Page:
ianholmes: @mbeisen @phylogenomics Franziska does great work but "phylogeny" is wrong word here, there is tumor phylogeny(eg using FISH),this ain't it

    phylogenomics: @ianholmes @mbeisen also see link at end of my post to a new paper on tumor rearrangement phylogeny that looks good

    mbeisen: @phylogenomics @ianholmes yes, the phylogenetic metaphor is overused and taken too literally

    mbeisen: @ianholmes @phylogenomics but they ARE trying to build a phylogeny in the sense that it is based on sequential differentiation from hESCs

    phylogenomics: @mbeisen @ianholmes mostly they seem to be talking about ranking/classifying not anything sequential

    phylogenomics: @mbeisen @ianholmes uggh - now you just sound like a mindless defender - would you have called this a phylogeny of cancer subtypes?

    phylogenomics @mbeisen @ianholmes maybe you should have called your array tools "phylogeny" instead of "cluster"

    mbeisen: @phylogenomics @ianholmes i'll remind you that most of the assumptions made in what you would call "true phylogenetics" also don't hold

    phylogenomics: @mbeisen @ianholmes that's not the point - discussing this as a phylogeny is misleading - regardless of what others do

    mbeisen: @phylogenomics @ianholmes not defending paper (haven't read yet) but i think phylogenetic methods could be appropriate for this kind of work

    ianholmes: @mbeisen @phylogenomics surely the "gen" in "phylogeny" has to imply some shared origin or development - not just functional similarity

    mbeisen: @ianholmes @phylogenomics but the point of the paper is that the similarities in expression reflect common developmental history

    mbeisen: @ianholmes @phylogenomics i'm not saying they're RIGHT - just that the methods don't seem to be inherently inappropriate

    ianholmes: @mbeisen @phylogenomics is a cell lineage differentiation tree a "phylogeny"? If so, then sure, tumor cells too. Paper's a bit vague on this

    phylogenomics: @mbeisen @ianholmes I don't buy it - methods seem inherently inappropriate

    ianholmes: @mbeisen @phylogenomics is a cell lineage differentiation tree a "phylogeny"? If so, then sure, tumor cells too. Paper's a bit vague on this

  4. I think what you're getting at is that the use of a tree suggests that all the examined cancers "arise" in some sense from pluripotent stem cells. While the cancer stem cell hypothesis is certainly being examined by many researchers, it is a stretch to just assume that it is true for these cancers. I think Ian Holmes in your twitter feed buys into the validity of that assumption when he compares this tree to a cell lineage tree. Trees are valid for representing developmental lineages because the hierarchical structure of the tree properly represents temporal relationships.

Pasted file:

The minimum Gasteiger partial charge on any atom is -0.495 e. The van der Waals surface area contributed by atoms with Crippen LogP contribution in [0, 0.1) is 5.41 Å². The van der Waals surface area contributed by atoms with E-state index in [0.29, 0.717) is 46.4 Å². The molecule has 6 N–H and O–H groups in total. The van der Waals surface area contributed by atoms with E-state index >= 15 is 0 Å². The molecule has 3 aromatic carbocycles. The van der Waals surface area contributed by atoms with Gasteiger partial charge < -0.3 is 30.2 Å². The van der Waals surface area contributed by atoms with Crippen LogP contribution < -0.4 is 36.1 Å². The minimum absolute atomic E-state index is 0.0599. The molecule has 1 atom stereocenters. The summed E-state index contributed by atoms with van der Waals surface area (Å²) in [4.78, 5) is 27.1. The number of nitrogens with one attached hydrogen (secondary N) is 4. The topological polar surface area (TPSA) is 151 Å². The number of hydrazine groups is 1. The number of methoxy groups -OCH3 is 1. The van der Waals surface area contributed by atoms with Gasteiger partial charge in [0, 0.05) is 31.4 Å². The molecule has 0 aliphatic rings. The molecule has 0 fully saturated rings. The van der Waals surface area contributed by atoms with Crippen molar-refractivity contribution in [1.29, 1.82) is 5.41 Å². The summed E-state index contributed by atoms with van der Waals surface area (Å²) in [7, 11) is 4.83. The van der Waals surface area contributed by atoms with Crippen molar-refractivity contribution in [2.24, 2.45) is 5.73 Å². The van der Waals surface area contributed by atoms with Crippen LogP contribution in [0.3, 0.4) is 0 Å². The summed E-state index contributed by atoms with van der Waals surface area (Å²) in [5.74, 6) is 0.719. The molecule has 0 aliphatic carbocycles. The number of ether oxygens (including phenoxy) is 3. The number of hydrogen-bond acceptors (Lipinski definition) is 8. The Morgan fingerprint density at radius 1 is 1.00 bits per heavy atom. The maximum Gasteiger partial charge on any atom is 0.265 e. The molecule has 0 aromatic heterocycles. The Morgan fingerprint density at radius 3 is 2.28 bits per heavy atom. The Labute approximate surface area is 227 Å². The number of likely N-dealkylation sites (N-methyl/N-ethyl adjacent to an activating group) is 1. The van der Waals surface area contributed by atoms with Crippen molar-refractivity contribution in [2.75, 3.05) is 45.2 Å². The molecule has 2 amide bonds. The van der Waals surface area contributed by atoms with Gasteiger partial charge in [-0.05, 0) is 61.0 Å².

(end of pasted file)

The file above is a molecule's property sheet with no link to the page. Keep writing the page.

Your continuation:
5. Shaun

    Yes, that is part of my complaint. But in addition, I also question in general the concept of taking cancer cells from different people, examining their expression patterns, and then using a method that tries to represent the "history" of these cells. The cells from the same type of cancer in different people do not have the same history. They may have similar developmental paths that they go through to get to their final state, but they started from different points. So what I am having trouble with is wrapping my brain around just what the root and nodes and branches in an evolutionary tree would mean in this case. I am all for drawing hierarchical "trees" to represent temporal relationships when there is some sort of bifurcation going on - but I am very uncomfortable with using phylogenetic methods and models to generate the tree in this case.

  6. So if they'd still constructed a distance matrix and built a tree out of that using phylip (neighbor) and presented it as an unrooted tree without calling it a phylogeny, would that have been ok? I think by your line of reasoning it would be, neighbor joining being simply a clustering algorithm with no implied notion of shared ancestry or anything.

    (...I haven't read the paper, by the way...)

  7. no Rutger -

    1. NJ has an implied evolutionary model in that it is jiggering branch lengths to reflect amount of change over time -- UPGMA or some algorithm that is more of a straight clustering algorithm would likely be fine --- and they did use this for some things

    2. In the end it is not what they called the diagram that matters - it is what they did with it --- they talk about phylogeny and nodes and temporal order and such throughout and use all sorts of phylogeny speak --- but in the end I don't buy the way they connected the distance calculation to ANY type of diagram where time/history is a part of it

  8. I clearly should have read the article before running my mouth off because they shouldn't be doing what you're describing but I'm not sure if I agree that the jiggering has to do with change over time, NJ trees being unrooted.

    NJ minimizes the sum of branch lengths that are computed from a distance matrix; I guess I don't see why you can't use that to create a tree even if the tips don't share ancestry (as they don't in this article).

    I am aware that NJ has been developed, and is used, with some notion of minimum evolution in the back of everyone's mind - but to me it looks a lot like a clustering algorithm.